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John,Very glad to hear that you are working with the P3D team and that they are working to optimize and modernize this excellent code base. In my opinion, having Lockheed Martin taking care of the code and advancing it for a simulation audience in partnership with quality teams like Orbx and others is the best thing that could happen. So glad to hear that P3D v2 is coming along great. Hope we hear more from the LM team (or Alain) soon. :)Best news all day. Thanks.

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Fabulous stuff John, generous of you to share and very comforting to hear as a FSX (& likely a P3D) fan

Edited by deeknow
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Glad to hear all of this. You have peaked my interest in prepar3d by mentioning Prepar3d v2! Is there any place where I can get more info on that?

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So good thing we have a dev team at LM who are doing just that. Can't wait for that engine to be running close to the metal and off the CPU and onto the GPU. Yes, that's coming and it will rock.
First of all thanks a lot John for sharing.The huge issue of FSX is just that it uses the CPU ( in a ugly way ) instead of the GPU, correct, who better than you knows that ? :(Now, are you referring to LM Prepar3d 2.0 engine ? If so, without the source code, is it really possible to tweak it so much or does LM own the source code and knows how to deal with it ?Second and last, is there any short-mid term scenario chance of lowering the Prepar3d price ? 500$ are an obstacle to big to throw the soul over it.Thanks a lotP.S: do not forget about us poor European guys..... :( when making brand new amazing ORBX scenarios- Edited by Mark II
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A billion dollars is not far off the mark, hehe!MS don't know what they have in the FSX engine source code, or they would not have licensed it to LM. It is by far the most capable and impressive 3D far-horizon engine ever coded - bar none. Nothing, even in 2012 comes close to the number of pixels and terrain the FSX engine can push at a locked 60Hz. Problem is, the code needs a little loving and MS won't fund that. So good thing we have a dev team at LM who are doing just that. Can't wait for that engine to be running close to the metal and off the CPU and onto the GPU. Yes, that's coming and it will rock.As for making our own engine? Been there, done that, talked to a bunch of suppliers. Again, nothing comes close to the FSX core code, it's that good. There is a reason why code from 26 years ago was retained. It would cost us about $30 million to start from scratch, maybe more. Better to just make content for an engine that is working and being developed forward.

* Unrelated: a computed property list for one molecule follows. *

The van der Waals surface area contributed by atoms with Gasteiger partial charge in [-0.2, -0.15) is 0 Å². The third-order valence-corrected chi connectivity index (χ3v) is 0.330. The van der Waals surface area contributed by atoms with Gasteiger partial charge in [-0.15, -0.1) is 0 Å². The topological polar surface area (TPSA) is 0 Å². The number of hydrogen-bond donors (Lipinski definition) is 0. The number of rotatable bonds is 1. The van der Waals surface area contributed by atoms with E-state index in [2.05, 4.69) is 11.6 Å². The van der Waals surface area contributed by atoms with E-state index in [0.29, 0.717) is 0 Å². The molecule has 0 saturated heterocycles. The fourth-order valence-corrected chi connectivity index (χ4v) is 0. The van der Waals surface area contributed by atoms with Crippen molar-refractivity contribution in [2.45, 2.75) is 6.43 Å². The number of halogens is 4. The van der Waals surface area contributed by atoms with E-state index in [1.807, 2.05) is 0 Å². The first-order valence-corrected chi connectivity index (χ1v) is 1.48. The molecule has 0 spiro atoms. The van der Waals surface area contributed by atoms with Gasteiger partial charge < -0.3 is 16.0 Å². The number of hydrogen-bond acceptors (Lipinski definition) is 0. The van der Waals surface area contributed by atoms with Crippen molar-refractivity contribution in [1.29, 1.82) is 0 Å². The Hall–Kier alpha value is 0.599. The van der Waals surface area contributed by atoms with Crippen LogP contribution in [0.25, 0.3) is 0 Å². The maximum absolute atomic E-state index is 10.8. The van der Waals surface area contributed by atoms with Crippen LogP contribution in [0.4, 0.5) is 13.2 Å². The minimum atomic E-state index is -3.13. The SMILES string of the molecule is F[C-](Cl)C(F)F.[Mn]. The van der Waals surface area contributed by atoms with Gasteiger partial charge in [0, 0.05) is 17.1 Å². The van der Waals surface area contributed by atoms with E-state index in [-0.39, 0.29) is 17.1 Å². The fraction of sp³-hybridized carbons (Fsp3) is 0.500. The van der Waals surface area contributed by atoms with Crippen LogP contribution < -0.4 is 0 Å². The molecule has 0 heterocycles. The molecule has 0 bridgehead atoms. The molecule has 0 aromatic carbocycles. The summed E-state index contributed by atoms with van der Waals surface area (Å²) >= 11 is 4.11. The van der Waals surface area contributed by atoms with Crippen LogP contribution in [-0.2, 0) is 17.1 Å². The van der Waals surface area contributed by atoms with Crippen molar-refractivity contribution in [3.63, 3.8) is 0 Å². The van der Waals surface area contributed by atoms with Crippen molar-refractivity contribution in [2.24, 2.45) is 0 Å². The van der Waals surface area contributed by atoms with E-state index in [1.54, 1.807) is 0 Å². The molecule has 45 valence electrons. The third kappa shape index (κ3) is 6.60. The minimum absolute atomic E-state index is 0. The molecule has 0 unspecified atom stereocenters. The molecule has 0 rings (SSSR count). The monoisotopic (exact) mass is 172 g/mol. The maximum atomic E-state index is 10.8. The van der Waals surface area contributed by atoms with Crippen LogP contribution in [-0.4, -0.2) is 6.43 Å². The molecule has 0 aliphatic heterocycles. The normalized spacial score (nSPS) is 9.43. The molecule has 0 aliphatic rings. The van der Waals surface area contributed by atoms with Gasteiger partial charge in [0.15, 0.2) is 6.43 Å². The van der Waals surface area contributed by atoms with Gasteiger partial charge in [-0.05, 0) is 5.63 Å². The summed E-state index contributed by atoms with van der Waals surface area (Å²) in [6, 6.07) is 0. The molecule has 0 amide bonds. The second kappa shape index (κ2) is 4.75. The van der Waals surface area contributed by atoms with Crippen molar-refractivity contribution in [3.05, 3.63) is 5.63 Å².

Thanks for the post John very informative...Just wondering (and this is a stab in the dark) what about talking to someone like AeroFly FS or Outerra, would something like that be of interest? I suppose the R&D on a new flight simulator would be too costly?RegardsRhydian
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Thanks for the post John very informative...Just wondering (and this is a stab in the dark) what about talking to someone like AeroFly FS or Outerra, would something like that be of interest? I suppose the R&D on a new flight simulator would be too costly?